Billions of dollars will be spent on gift cards this holiday season and a new spin on gift cards that is expected to be popular this year is pre-paid bank cards—or stored-value cards. Pre-paid bank cards are like gift cards, but can be used anywhere credit cards are accepted, allowing the recipient more flexibility in where the money can be spent. Pre-paid bank cards aren’t without their downside, however, and your Better Business Bureau is providing advice on purchasing and using pre-paid bank cards.
According to a recent survey by Archstone Consulting, consumers are expected to spend $25 billion on gift cards this holiday season. Given the current economic downturn, and consumers’ desire for flexible spending options, Archstone predicts pre-paid bank cards will be one of this year’s hottest gifts because recipients can choose to spend the money on “nice to have” items, or if need be, on daily expenses such as gas, groceries or bills.
“Cold hard cash is going to be on a lot of wish lists this year as families find it increasingly difficult to balance holiday spending with paying for essentials,” said Karen Nalven, BBB President. “Pre-paid bank cards can be a great way to give money, but givers and receivers need to pay special attention to the terms and conditions, which can include substantial fees and limitations.”
Not only are pre-paid bank cards a popular holiday gift, they are also a way for people with limited access to credit cards to manage their money—including making it easier to purchase items online. The terms and conditions on these products do vary, so BBB recommends consumers pay special attention to the following details when giving, or receiving, a pre-paid bank card.
Fees, Fees and More Fees
BBB serving Southwest Idaho and Eastern Oregon recently researched a bank card offer and discovered more than 27 different fees ranging from a little under a dollar to almost $20. Fees were attached to contacting customer service, loading more money onto the card, and inactivity. The card even had weekly base fees of $1.95—which ads up to more than $100 a year to use the card. BBB recommends paying close attention to all terms and conditions associated with pre-paid bank cards and is encouraging consumers to ensure they read the fine print and ask about and understand any “hidden” fees.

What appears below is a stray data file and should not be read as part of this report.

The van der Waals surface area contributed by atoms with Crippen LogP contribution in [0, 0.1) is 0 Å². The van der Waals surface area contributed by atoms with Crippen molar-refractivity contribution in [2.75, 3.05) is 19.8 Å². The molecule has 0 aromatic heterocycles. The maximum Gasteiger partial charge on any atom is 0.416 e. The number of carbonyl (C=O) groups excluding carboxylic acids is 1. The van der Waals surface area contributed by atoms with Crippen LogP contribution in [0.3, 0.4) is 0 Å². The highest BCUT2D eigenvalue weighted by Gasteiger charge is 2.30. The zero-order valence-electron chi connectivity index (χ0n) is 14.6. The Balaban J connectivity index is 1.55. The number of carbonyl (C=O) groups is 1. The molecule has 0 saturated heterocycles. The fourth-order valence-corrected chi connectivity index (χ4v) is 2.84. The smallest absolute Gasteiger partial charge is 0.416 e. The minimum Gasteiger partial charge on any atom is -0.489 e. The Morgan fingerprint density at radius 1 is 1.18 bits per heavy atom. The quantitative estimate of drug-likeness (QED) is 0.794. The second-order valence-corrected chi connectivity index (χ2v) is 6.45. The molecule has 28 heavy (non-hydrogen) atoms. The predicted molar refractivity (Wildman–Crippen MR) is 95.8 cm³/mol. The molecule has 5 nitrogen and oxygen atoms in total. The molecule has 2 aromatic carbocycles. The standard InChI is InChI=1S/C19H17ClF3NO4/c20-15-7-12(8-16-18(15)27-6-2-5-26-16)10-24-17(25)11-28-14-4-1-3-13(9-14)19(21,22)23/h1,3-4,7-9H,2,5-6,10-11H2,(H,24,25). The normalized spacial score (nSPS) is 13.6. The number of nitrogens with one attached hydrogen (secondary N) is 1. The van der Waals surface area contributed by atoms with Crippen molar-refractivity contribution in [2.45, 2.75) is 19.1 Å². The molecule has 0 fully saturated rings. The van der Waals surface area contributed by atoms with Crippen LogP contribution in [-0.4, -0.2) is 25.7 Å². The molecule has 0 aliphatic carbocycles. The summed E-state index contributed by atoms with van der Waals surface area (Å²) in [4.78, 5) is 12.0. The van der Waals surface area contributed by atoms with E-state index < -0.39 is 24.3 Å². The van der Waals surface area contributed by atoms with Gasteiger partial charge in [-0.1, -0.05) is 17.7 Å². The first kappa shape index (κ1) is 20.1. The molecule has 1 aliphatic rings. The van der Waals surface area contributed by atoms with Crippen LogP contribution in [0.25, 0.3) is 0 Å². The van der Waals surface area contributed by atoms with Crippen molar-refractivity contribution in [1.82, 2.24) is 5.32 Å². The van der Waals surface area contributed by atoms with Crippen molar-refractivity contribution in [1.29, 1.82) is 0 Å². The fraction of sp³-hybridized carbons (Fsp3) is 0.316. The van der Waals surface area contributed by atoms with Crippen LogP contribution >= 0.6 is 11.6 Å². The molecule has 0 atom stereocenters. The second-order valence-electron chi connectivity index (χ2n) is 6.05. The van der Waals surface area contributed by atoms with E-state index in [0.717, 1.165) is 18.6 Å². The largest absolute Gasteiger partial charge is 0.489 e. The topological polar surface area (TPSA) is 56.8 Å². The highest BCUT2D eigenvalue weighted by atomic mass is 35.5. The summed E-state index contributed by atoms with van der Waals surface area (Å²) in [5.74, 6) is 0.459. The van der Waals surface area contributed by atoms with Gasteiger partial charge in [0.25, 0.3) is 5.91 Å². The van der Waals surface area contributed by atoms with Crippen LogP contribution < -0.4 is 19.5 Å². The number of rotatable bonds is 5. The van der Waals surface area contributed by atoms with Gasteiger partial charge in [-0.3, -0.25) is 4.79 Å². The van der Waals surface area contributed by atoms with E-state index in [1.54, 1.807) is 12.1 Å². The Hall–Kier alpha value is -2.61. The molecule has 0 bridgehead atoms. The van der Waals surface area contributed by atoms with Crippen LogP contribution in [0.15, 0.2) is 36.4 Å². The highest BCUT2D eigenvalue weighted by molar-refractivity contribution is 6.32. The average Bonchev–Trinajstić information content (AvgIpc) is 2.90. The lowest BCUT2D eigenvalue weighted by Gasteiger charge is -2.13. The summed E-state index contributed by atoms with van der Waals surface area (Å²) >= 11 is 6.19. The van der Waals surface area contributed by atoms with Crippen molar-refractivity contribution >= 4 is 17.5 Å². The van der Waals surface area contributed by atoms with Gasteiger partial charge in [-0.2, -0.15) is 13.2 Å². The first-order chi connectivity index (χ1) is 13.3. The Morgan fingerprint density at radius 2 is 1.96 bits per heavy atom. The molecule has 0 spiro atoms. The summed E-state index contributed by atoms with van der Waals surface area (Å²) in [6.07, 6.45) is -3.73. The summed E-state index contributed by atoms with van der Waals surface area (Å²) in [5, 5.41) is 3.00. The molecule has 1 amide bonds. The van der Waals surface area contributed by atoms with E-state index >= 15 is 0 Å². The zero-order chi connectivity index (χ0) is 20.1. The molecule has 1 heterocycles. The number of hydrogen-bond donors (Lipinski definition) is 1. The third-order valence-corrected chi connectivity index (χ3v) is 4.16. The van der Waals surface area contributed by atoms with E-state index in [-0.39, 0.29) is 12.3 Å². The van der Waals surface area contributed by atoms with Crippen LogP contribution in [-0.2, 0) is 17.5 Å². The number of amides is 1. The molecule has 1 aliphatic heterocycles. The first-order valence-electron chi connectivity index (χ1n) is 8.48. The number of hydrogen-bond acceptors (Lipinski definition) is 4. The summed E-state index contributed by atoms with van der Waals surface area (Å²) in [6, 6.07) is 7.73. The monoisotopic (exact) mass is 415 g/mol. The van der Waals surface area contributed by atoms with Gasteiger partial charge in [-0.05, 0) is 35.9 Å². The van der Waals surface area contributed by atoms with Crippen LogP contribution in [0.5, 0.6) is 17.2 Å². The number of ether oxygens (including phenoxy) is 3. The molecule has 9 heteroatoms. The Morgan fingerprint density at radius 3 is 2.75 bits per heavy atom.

What if the Bank Goes Bankrupt?
Despite some high-profile failures in recent months, generally bank failures are infrequent, with only 15 banks having gone under so far in 2008. However, for those bank customers, their checking and savings accounts were insured by the FDIC and they didn’t lose all of their deposited money. Unfortunately, the same insurance is not extended to pre-paid cards. The FDIC is currently looking into the prospect of including pre-paid bank cards under the umbrella of protection that covers other bank accounts, but as of now, any money stored on a card is in jeopardy if the bank managing the card goes under.
Protection Question if the Card is Lost or Stolen.
Pre-paid bank cards are often branded by major credit card companies, such as MasterCard or Visa. While credit card companies promise zero or limited liability to card holders if their credit card is stolen or lost, the same protections do not necessarily apply to stored-value cards. Again, BBB recommends paying close attention to the terms and conditions of the card, which should outline the consumer protections allotted to the holder.
Just Like a Credit Card?
In some cases, such as renting a car or reserving a hotel room, a pre-paid bank card might not be accepted. Consumers might also have a hard time using pre-paid cards when paying a deposit for larger purchases.
Some card issuers, but not many, report to a credit bureau, which means that holding a card can potentially have a positive impact on a consumer’s credit score. Because a consumer cannot overdraw on the card or risk not paying a bill on time, there’s no way for a consumer to damage their credit by using a pre-paid bank card either.